whose remains with those of the other
members of the family lie here.

This is followed by a list of names, in the middle of which I came upon the following:-

John Storey who for his country died 1798.

What a tragedy is hidden in the simple description! Although historians have not much to say for him, it is evident that he must have been a prominent member of the United Irishmen. In the Battle of Antrim he commanded corps which refused to face the firing in the main street, and the "Belfast News-Letter" of July 3rd, 1798, tersely puts his case thus --

About two o'clock the Court (martial) proceeded on the trial of John Storey, printer, of Belfast, who was charged with being a rebel leader at the battle of Antrim. The prisoner, being found guilty, was hanged at the Market-house, and the head, being severed from the body, was placed on a spike on the top of the Market-house.

In Mr. Young's Chronological List of the Events of the Rebellion, August 17 is given as the date on which "the heads of Dickey, Byers, and Storey were taken down from Market-house." James Hope mentioned the incident in his song, "M'Cracken's Ghost."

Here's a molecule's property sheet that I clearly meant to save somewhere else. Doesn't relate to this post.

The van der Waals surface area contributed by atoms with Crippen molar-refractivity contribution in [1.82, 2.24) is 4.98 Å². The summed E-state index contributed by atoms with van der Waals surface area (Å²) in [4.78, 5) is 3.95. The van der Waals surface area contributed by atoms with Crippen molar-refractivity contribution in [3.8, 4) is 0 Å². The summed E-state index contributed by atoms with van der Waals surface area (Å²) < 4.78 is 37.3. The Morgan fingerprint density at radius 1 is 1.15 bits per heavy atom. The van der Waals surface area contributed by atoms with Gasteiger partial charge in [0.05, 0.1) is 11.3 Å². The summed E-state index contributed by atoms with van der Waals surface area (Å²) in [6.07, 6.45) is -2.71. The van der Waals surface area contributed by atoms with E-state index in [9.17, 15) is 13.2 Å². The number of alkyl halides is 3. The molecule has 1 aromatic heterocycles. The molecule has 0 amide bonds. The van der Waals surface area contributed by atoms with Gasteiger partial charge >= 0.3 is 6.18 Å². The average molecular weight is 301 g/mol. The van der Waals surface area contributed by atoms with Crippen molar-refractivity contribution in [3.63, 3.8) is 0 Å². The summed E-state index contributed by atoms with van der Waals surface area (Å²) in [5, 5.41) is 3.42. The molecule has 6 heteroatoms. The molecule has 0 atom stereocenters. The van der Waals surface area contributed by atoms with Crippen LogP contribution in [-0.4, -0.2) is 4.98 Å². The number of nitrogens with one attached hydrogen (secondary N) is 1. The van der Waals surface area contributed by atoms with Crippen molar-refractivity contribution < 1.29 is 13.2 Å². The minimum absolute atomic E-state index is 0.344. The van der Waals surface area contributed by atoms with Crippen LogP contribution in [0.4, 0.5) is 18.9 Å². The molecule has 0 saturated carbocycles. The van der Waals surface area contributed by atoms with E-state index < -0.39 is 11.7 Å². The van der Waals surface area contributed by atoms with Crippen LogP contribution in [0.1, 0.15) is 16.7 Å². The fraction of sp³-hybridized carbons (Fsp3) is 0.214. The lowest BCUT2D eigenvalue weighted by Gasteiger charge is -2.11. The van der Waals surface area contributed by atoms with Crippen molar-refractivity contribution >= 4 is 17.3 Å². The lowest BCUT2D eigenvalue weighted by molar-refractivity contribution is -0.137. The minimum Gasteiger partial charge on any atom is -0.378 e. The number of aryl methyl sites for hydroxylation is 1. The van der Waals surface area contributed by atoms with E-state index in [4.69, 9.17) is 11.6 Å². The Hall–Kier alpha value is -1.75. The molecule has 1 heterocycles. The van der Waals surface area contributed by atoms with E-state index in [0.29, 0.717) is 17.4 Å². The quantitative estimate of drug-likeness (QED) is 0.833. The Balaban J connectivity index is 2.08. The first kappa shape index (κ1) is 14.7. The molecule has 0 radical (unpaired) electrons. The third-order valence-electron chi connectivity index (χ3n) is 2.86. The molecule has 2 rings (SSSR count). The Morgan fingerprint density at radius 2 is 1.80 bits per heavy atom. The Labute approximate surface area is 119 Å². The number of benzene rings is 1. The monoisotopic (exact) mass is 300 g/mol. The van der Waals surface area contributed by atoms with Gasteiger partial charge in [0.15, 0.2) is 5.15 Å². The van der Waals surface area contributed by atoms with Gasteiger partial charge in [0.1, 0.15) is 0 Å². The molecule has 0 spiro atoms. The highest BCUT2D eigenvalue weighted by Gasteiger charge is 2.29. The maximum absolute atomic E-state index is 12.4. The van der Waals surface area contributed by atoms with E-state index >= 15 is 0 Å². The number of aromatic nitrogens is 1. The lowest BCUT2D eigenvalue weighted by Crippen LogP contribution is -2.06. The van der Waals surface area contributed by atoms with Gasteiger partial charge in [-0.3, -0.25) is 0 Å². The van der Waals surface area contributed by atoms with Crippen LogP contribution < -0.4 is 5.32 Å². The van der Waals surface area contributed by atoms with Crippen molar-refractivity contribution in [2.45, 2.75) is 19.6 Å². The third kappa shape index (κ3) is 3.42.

"While Storey lay martyred and Dickey lay dead,
And the hands of oppressors on spikes placed their heads,
Their spirits in glory triumphed to the skies,
And proclaimed through the air that the Croppies would rise."

And here in this quiet little cemetery lies the hero without even the honour of a special epitaph.

Let us turn to a lighter shade.

The Memory of
William and
Rebecca D_____
Also 10 of their children
Eliza D_____
Died 18 Mar. 1886
Aged 84 years
Alexander D_____
Aged 85 years

The capitals used for the last line are probably intended to direct special attention to the violent contrast between the two families.

It is so seldom that faithful service is rewarded that I think the following worthy of record. A small grave on the top of the hill is enclosed by a railway, and is almost hidden by low trees. It was with difficulty I burrowed a way through. The top of the stone is broken away, but I was able to glean the following:--

William Chaine & his wife
The nurse of their children
by all of whom she was beloved
She died at her master's house
in old age affectionately
attended to and regretted
by all the family
3rd November 1837.

The name is completely wiped out, but if we could write such epitaphs to-day the Domestic Servants Accidents Act would never have been put to the Statute Book.

The little enclosure seems overburdened with heavy memorials, notably the Kelly's, who have been "Captains All" or almost -- one dying in New Orleans, and another lost in a hurricane off Mauritius. There is the grave of the philanthropic Bruce family, who were deeply interested in Millrow Church, Antrim, where can be seen the Bruce Memorial Schools. Also the progenitors of the Cunningham family, so well known and respected in Belfast. A very fine granite obelisk marks the burial-ground of Barber Cunningham, grandfather to the present generation of the family.

Almost every corner holds something of interest, and I felt that my visit had not been in vain.